Nicolas had just flown home from working in Rio de Janeiro in Brasil and was home for a short time before flying to London in England for more work. This was great timing and a real treat to see Nico and his home city. The first night we caught up with Nico and met his brother Felipe who showed us the nightlife of Bucaramanga. Waking the following day, Bronnie and I jumped in a taxi with one of many of Nico's cousins that we had met the night before and travelled to Nico's family home. We were welcomed into a beautiful home set in a stunning countryside. Here we spent the best part of the day relaxing and drinking beers in the jacuzzi. The pool they have has an amazing view of the hills where parapentes and paragliders take off. Bronnie and I had an incredible time with Nico and Felipe and are so pleased to spend some time with them in their home city.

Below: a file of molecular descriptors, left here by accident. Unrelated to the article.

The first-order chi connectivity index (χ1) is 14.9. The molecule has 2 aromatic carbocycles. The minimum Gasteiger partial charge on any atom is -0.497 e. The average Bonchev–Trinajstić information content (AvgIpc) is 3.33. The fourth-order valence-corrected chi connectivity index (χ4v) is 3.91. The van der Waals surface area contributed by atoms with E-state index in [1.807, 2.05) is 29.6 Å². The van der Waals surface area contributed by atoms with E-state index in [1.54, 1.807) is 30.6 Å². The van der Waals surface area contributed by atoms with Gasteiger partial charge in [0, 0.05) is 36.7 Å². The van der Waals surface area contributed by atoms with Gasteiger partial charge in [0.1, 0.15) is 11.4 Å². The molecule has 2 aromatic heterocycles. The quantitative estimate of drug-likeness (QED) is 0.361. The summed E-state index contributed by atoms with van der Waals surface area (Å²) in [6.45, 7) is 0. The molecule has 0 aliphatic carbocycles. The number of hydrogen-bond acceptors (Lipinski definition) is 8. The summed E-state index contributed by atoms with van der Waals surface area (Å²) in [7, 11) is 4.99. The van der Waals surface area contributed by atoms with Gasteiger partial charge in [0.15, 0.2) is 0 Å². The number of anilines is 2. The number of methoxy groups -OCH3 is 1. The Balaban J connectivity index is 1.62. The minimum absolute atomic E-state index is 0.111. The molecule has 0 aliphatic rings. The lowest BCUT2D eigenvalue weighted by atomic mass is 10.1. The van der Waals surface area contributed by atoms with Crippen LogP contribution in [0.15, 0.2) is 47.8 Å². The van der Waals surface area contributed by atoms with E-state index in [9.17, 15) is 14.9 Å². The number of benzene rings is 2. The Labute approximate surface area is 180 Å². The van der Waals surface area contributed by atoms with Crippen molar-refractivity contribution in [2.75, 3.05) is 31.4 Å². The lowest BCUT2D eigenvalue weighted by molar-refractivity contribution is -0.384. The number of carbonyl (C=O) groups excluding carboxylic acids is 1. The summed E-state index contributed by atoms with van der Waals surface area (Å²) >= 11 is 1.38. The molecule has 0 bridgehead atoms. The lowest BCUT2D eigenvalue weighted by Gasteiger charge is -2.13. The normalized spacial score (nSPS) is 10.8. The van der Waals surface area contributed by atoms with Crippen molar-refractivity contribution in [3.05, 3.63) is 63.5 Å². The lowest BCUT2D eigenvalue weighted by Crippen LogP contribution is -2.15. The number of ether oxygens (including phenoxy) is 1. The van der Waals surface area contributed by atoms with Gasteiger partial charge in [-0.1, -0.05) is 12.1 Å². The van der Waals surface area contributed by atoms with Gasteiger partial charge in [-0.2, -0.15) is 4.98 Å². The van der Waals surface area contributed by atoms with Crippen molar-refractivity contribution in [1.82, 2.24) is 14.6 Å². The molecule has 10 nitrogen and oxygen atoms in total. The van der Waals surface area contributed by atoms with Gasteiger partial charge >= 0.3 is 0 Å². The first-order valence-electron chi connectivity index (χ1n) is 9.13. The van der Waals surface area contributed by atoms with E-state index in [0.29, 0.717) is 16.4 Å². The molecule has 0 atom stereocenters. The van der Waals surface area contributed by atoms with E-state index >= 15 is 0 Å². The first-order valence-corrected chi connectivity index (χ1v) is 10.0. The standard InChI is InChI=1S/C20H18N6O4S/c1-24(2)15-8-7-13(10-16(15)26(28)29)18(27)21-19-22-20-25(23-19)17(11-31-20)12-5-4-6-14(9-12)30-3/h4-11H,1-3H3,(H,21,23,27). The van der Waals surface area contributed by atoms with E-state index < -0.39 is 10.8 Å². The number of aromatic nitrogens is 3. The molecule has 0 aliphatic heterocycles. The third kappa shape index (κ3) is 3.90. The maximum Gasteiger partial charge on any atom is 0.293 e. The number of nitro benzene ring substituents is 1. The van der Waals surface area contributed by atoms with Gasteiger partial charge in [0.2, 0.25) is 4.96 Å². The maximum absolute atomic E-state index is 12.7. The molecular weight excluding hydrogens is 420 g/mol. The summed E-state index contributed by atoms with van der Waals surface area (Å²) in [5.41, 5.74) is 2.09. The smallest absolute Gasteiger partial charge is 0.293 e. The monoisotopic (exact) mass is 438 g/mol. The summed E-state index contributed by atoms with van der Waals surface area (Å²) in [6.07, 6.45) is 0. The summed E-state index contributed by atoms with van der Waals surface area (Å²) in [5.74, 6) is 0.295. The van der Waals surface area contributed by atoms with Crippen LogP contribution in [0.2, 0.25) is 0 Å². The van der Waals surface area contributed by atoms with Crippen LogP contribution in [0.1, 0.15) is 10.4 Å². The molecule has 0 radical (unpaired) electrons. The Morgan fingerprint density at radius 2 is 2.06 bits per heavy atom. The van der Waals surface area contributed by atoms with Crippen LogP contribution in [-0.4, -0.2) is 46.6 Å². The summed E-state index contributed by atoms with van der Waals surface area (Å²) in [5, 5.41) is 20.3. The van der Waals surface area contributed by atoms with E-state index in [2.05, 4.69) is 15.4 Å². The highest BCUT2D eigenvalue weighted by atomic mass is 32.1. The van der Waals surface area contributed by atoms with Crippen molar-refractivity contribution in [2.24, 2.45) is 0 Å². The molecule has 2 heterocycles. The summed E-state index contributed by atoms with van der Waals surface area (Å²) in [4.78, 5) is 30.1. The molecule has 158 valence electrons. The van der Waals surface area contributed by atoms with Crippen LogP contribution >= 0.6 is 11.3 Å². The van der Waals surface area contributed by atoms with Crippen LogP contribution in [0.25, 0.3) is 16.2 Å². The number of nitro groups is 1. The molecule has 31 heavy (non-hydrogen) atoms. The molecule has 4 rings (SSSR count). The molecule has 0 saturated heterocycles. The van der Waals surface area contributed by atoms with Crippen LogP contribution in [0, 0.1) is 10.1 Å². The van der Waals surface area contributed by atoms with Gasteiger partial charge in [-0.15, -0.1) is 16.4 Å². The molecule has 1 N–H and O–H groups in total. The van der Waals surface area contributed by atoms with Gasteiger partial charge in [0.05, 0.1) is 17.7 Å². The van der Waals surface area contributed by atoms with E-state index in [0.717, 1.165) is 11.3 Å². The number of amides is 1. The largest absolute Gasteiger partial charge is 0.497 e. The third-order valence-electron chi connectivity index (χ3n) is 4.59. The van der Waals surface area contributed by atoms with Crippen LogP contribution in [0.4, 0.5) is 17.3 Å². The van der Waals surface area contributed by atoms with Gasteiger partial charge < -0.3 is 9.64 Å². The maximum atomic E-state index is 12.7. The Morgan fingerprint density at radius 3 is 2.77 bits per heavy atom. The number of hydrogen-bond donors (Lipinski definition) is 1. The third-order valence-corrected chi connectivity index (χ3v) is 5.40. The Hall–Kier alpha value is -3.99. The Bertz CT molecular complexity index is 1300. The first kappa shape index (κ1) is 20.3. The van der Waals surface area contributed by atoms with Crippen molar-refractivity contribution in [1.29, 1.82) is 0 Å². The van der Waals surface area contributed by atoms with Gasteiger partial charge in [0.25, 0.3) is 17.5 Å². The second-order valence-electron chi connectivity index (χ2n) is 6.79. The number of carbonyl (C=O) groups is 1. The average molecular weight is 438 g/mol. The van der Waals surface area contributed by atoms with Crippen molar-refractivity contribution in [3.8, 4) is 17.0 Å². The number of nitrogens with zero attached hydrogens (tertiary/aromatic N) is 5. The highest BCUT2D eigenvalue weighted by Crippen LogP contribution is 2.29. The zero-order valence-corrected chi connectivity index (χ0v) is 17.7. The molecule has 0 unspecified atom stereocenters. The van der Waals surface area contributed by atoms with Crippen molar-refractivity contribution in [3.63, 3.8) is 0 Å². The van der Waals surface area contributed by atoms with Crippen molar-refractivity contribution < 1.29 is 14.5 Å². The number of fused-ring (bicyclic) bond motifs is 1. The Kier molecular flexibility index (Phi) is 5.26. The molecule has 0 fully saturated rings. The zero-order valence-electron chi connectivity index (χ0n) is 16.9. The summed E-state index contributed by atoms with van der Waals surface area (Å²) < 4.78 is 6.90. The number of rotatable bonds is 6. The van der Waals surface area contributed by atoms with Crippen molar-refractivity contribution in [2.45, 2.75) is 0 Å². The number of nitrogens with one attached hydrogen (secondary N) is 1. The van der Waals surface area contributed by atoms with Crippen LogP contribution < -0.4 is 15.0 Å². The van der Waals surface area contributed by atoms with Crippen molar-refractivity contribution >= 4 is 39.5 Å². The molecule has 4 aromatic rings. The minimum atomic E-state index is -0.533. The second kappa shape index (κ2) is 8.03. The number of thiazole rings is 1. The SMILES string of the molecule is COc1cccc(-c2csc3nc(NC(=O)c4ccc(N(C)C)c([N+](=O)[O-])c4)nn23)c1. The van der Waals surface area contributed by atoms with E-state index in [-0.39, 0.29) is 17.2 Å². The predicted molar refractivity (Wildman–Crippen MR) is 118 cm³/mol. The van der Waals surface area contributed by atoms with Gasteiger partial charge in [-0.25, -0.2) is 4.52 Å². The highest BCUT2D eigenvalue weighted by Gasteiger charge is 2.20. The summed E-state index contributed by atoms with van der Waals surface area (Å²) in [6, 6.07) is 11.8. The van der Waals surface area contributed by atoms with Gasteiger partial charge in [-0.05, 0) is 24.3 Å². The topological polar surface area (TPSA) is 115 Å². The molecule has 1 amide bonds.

We left Ecuador feeling slightly nervous but confident about our expired visa. Upon arrival at immigration, we waited in line as usual and then approached the desk. When the immigration officer found that the exit dates on our visa were three weeks old, he questioned us and then sought of looked at us with an expression of "computer says no". All was good, they joked with us that we were in big trouble and then that we would be there waiting for another 8hrs. Instead after waiting for one and a half hours we were cleared by "the big boss" who was called in to sign us out. All in all a fairly smooth transition if anyone is wondering about overstaying their visa in Ecuador.